I currently live in Brooklyn with my three little boys and husband. What can I say, I’m the unofficial -but official - Queen in my house. I love weird combinations of food (more on that later), going out (MOMS CAN DANCE TOO), and seeing the "A-HA" look on a founder's face when they unleash the story that has been buried in them and their business for way too long.
I used to think storytelling was ONLY reserved for ‘the professionals’.
The journalists, authors, and comedians. But I stand corrected
***before you go pay for that inflated grad school degree in journalism (#me) just go get dirty first
Social media has exposed the talents of so many who are gifted storytellers and who leverage that power for their own goals.
For some, it’s a business.
For others, a community.
But in this line of work, I see a lot of people falling flat.
And while I do have a degree that I spent 10 YEARS PAYING OFF (don’t even get me started) the nerd in me is thankful I have foundational knowledge of storytelling.
Here are some common storytelling mistakes I see:
1. Not having a clear “why.”
The amount of time I mutter to myself “but so what” after I watch a video or read an email speaks to the No. 1 error most people make.
They fail to articulate the deeper reason behind their business or idea in a compelling way.
Without a purpose-driven story, it’s hard to make a memorable impact and this message must be ingrained again and again in all of your content.
2. Lacking authenticity.
Excuse me while I go take a shot because I said THE A WORD.
But showing up consistently does not mean you are authentic.
Also, you being vulnerable doesn’t mean sharing “hard stuff.”
True vulnerability means you are able to acknowledge YOUR role, YOUR change, YOUR mistake in the hard stuff.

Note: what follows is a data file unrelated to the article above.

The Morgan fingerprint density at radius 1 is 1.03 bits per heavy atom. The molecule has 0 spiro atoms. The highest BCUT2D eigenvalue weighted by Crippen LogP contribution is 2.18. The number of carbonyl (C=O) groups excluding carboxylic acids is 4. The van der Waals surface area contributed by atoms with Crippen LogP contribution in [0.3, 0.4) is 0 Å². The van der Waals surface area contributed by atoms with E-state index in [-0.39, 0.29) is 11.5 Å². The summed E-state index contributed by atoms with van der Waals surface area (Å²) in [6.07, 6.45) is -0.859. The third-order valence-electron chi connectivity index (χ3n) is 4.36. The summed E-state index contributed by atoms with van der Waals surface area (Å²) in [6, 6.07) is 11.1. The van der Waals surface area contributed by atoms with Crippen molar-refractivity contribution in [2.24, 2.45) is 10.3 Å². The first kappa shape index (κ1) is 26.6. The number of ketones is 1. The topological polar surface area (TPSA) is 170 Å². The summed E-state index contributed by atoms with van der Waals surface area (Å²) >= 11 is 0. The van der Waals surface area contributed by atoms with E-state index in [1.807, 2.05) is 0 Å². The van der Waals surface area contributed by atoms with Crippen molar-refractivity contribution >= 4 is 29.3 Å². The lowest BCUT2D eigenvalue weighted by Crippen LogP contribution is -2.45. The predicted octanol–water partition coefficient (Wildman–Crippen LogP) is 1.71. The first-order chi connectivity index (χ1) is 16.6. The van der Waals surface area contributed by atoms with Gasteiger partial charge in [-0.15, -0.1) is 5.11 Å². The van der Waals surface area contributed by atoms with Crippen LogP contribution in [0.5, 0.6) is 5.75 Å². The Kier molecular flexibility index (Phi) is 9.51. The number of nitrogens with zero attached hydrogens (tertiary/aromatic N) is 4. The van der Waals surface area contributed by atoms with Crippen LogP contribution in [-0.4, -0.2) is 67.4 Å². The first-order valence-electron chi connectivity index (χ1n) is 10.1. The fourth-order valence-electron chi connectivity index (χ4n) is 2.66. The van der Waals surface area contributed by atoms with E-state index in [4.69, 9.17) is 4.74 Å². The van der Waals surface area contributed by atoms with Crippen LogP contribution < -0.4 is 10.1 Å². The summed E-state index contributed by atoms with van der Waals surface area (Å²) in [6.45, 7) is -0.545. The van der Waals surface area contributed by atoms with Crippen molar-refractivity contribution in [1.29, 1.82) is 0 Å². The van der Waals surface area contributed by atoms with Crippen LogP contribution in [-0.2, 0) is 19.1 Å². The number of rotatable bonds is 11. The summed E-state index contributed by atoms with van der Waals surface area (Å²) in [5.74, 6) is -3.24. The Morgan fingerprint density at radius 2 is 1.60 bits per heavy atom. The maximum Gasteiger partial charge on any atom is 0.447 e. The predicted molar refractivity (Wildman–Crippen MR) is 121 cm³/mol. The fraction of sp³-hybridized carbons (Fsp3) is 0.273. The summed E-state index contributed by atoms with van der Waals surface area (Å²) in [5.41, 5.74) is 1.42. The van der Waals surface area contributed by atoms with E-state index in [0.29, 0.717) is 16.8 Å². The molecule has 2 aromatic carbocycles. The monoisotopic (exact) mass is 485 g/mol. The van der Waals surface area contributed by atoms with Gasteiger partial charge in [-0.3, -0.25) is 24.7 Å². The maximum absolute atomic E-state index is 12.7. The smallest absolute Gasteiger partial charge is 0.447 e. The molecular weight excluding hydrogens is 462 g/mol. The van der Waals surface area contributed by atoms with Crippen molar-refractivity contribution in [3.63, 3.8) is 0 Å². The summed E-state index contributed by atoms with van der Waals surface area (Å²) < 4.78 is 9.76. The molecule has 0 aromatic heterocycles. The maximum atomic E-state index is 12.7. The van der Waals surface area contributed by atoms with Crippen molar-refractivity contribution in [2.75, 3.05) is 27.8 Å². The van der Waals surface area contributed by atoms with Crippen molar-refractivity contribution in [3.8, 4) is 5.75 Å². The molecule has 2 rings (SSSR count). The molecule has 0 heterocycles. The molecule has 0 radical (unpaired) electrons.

Most do not do this and it’s why so much content is cringe-worthy.
“Hard moments” cloaked in ego-driven stories or a total lack of introspection.
A woman founder asked to be on my IG Live recently and wanted to share her “hard moments of being treated like $hit” by clients.
I said to her:
“Ok, well what was YOUR role in that?”
3. Making it all about the product & service.
Most people focus too much on features and benefits versus the experience and transformation their product or service provides.
If your stories lack emotional resonance, they will not land.
One example is the Palm Desert, CA retreat I just went on in April.
Had the founders merely sold “the resort, the nature, the workshops”, I am not sure the price tag would have justified it for me.
If I want nature and a resort, I can do that with my friends, not with a bunch of women I have never met.
If I wanted workshops, I could seek those out in a much less $$ way.
But what the founders did is they SOLD ME on how I would feel AFTER this retreat.
The depth of the relationships I’d make in a short period of time and what that would mean for my life and business. ***credit card out.
OK, that’s it for this email but look for a part 2.
Let me know in the comments which one resonated with you the most!